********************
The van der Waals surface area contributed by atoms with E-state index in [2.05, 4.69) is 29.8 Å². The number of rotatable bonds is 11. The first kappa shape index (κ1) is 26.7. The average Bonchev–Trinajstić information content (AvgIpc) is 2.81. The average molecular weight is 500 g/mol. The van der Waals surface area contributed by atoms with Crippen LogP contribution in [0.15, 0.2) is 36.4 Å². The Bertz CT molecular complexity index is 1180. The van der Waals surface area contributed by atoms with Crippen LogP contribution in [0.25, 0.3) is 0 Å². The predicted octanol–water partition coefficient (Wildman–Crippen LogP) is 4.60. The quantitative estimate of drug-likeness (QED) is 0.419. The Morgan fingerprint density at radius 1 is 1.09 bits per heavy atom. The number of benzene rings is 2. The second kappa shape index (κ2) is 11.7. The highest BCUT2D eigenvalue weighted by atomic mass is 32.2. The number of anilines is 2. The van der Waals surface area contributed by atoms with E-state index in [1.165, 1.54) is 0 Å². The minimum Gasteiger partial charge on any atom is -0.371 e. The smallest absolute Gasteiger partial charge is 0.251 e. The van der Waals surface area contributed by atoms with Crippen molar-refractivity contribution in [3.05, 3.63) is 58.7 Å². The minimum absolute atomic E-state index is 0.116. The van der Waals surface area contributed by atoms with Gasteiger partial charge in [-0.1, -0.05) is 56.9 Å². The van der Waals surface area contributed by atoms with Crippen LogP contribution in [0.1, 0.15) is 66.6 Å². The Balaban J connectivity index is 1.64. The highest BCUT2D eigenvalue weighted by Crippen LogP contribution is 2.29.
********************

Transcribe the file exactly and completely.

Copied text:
The van der Waals surface area contributed by atoms with E-state index in [2.05, 4.69) is 29.8 Å². The number of rotatable bonds is 11. The first kappa shape index (κ1) is 26.7. The average Bonchev–Trinajstić information content (AvgIpc) is 2.81. The average molecular weight is 500 g/mol. The van der Waals surface area contributed by atoms with Crippen LogP contribution in [0.15, 0.2) is 36.4 Å². The Bertz CT molecular complexity index is 1180. The van der Waals surface area contributed by atoms with Crippen LogP contribution in [0.25, 0.3) is 0 Å². The predicted octanol–water partition coefficient (Wildman–Crippen LogP) is 4.60. The quantitative estimate of drug-likeness (QED) is 0.419. The Morgan fingerprint density at radius 1 is 1.09 bits per heavy atom. The number of benzene rings is 2. The second kappa shape index (κ2) is 11.7. The highest BCUT2D eigenvalue weighted by atomic mass is 32.2. The number of anilines is 2. The van der Waals surface area contributed by atoms with E-state index in [1.165, 1.54) is 0 Å². The minimum Gasteiger partial charge on any atom is -0.371 e. The smallest absolute Gasteiger partial charge is 0.251 e. The van der Waals surface area contributed by atoms with Crippen molar-refractivity contribution in [3.05, 3.63) is 58.7 Å². The minimum absolute atomic E-state index is 0.116. The van der Waals surface area contributed by atoms with Gasteiger partial charge in [-0.1, -0.05) is 56.9 Å². The van der Waals surface area contributed by atoms with Crippen LogP contribution in [0.1, 0.15) is 66.6 Å². The Balaban J connectivity index is 1.64. The highest BCUT2D eigenvalue weighted by Crippen LogP contribution is 2.29.